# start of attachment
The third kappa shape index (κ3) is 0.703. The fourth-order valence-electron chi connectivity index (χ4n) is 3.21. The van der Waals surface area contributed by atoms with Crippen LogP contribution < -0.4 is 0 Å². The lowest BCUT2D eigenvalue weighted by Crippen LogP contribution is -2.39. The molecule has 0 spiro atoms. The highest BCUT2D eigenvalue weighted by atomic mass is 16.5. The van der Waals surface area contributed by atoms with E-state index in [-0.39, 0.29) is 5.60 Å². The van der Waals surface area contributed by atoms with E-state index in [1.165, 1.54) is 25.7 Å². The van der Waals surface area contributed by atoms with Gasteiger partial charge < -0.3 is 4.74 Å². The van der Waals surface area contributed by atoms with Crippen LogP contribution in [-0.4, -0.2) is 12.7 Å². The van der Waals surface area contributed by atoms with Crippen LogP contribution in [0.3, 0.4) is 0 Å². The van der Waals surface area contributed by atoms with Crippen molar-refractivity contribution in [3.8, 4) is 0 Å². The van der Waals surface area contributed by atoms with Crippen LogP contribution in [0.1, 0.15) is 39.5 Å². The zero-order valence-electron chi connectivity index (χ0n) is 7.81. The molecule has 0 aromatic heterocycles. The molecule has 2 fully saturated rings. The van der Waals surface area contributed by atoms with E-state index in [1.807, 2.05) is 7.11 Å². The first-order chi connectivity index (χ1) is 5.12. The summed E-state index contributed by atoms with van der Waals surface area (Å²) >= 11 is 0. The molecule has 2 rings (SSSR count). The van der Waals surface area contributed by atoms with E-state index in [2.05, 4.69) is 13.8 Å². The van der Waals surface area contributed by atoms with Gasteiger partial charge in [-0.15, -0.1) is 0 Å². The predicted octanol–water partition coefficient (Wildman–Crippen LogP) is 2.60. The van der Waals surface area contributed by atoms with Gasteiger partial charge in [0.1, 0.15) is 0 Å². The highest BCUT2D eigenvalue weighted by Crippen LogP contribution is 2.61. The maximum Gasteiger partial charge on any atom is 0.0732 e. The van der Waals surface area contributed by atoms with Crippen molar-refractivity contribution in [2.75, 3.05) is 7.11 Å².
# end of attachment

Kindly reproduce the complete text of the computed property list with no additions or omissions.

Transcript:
The third kappa shape index (κ3) is 0.703. The fourth-order valence-electron chi connectivity index (χ4n) is 3.21. The van der Waals surface area contributed by atoms with Crippen LogP contribution < -0.4 is 0 Å². The lowest BCUT2D eigenvalue weighted by Crippen LogP contribution is -2.39. The molecule has 0 spiro atoms. The highest BCUT2D eigenvalue weighted by atomic mass is 16.5. The van der Waals surface area contributed by atoms with E-state index in [-0.39, 0.29) is 5.60 Å². The van der Waals surface area contributed by atoms with E-state index in [1.165, 1.54) is 25.7 Å². The van der Waals surface area contributed by atoms with Gasteiger partial charge < -0.3 is 4.74 Å². The van der Waals surface area contributed by atoms with Crippen LogP contribution in [-0.4, -0.2) is 12.7 Å². The van der Waals surface area contributed by atoms with Crippen LogP contribution in [0.3, 0.4) is 0 Å². The van der Waals surface area contributed by atoms with Crippen molar-refractivity contribution in [3.8, 4) is 0 Å². The van der Waals surface area contributed by atoms with Crippen LogP contribution in [0.1, 0.15) is 39.5 Å². The zero-order valence-electron chi connectivity index (χ0n) is 7.81. The molecule has 0 aromatic heterocycles. The molecule has 2 fully saturated rings. The van der Waals surface area contributed by atoms with E-state index in [1.807, 2.05) is 7.11 Å². The first-order chi connectivity index (χ1) is 5.12. The summed E-state index contributed by atoms with van der Waals surface area (Å²) >= 11 is 0. The molecule has 2 rings (SSSR count). The van der Waals surface area contributed by atoms with E-state index in [2.05, 4.69) is 13.8 Å². The van der Waals surface area contributed by atoms with Gasteiger partial charge in [-0.15, -0.1) is 0 Å². The predicted octanol–water partition coefficient (Wildman–Crippen LogP) is 2.60. The van der Waals surface area contributed by atoms with Gasteiger partial charge in [0.1, 0.15) is 0 Å². The highest BCUT2D eigenvalue weighted by Crippen LogP contribution is 2.61. The maximum Gasteiger partial charge on any atom is 0.0732 e. The van der Waals surface area contributed by atoms with Crippen molar-refractivity contribution in [2.75, 3.05) is 7.11 Å².